### An introduction to vectors

#### Definition of a vector

A vector is an object that has both a magnitude and a direction. Geometrically, we can picture a vector as a directed line segment, whose length is the magnitude of the vector and with an arrow indicating the direction. The direction of the vector is from its tail to its head.

Two vectors are the same if they have the same magnitude and direction. This means that if we take a vector and translate it to a new position (without rotating it), then the vector we obtain at the end of this process is the same vector we had in the beginning.

Two examples of vectors are those that represent force and velocity. Both force and velocity are in a particular direction. The magnitude of the vector would indicate the strength of the force or the speed associated with the velocity.

We denote vectors using boldface as in $\vc{a}$ or $\vc{b}$. Especially when writing by hand where one cannot easily write in boldface, people will sometimes denote vectors using arrows as in $\vec{a}$ or $\vec{b}$, or they use other markings. We won't need to use arrows here. We denote the magnitude of the vector $\vc{a}$ by $\|\vc{a}\|$. When we want to refer to a number and stress that it is not a vector, we can call the number a scalar. We will denote scalars with italics, as in $a$ or $b$.

You can explore the concept of the magnitude and direction of a vector using the below applet. Note that moving the vector around doesn't change the vector, as the position of the vector doesn't affect the magnitude or the direction. But if you stretch or turn the vector by moving just its head or its tail, the magnitude or direction will change. (This applet also shows the coordinates of the vector, which you can read about in another page.)

*The magnitude and direction of a vector.* The blue arrow represents a vector $\vc{a}$. The two defining properties of a vector, magnitude and direction, are illustrated by a red bar and a green arrow, respectively. The length of the red bar is the magnitude $\|\vc{a}\|$ of the vector $\vc{a}$. The green arrow always has length one, but its direction is the direction of the vector $\vc{a}$. The one exception is when $\vc{a}$ is the zero vector (the only vector with zero magnitude), for which the direction is not defined. You can change either end of $\vc{a}$ by dragging it with your mouse. You can also move $\vc{a}$ by dragging the middle of the vector; however, changing the position of the $\vc{a}$ in this way does not change the vector, as its magnitude and direction remain unchanged.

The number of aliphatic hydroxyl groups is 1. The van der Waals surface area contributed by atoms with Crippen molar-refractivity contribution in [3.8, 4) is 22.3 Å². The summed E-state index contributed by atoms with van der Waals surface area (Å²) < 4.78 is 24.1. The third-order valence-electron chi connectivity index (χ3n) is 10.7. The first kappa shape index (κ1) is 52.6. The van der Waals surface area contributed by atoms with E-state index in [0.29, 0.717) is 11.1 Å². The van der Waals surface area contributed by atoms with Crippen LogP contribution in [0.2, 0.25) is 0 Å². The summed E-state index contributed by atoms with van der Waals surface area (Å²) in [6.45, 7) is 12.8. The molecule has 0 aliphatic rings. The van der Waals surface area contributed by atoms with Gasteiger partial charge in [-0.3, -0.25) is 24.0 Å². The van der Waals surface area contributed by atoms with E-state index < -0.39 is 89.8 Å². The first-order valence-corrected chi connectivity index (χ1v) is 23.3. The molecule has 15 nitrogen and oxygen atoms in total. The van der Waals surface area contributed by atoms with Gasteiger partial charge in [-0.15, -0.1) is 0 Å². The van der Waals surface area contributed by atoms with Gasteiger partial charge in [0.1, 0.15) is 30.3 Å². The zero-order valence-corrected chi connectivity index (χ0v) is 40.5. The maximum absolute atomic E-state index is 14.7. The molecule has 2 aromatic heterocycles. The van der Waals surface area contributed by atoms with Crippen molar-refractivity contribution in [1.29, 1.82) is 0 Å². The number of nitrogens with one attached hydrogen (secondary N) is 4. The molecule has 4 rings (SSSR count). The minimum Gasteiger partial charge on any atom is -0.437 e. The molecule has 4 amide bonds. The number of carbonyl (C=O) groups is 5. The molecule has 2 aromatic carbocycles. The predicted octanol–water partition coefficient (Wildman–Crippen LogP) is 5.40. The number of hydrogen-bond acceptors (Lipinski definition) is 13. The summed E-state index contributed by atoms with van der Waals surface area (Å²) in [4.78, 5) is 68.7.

There is one important exception to vectors having a direction. The zero
vector, denoted by a boldface $\vc{0}$, is the vector of zero length.
Since it has no length, it is not pointing in any particular direction.
There is only one vector of zero length, so we can speak of **the** zero vector.

#### Operations on vectors

We can define a number of operations on vectors geometrically without reference to any coordinate system. Here we define addition, subtraction, and multiplication by a scalar. On separate pages, we discuss two different ways to multiply two vectors together: the dot product and the cross product.

##### Addition of vectors

Given two vectors $\vc{a}$ and $\vc{b}$, we form their sum $\vc{a}+\vc{b}$, as follows. We translate the vector $\vc{b}$ until its tail coincides with the head of $\vc{a}$. (Recall such translation does not change a vector.) Then, the directed line segment from the tail of $\vc{a}$ to the head of $\vc{b}$ is the vector $\vc{a}+\vc{b}$.

The vector addition is the way forces and velocities combine. For example, if a car is travelling due north at 20 miles per hour and a child in the back seat behind the driver throws an object at 20 miles per hour toward his sibling who is sitting due east of him, then the velocity of the object (relative to the ground!) will be in a north-easterly direction. The velocity vectors form a right triangle, where the total velocity is the hypotenuse. Therefore, the total speed of the object (i.e., the magnitude of the velocity vector) is $\sqrt{20^2+20^2}=20\sqrt{2}$ miles per hour relative to the ground.

Addition of vectors satisfies two important properties.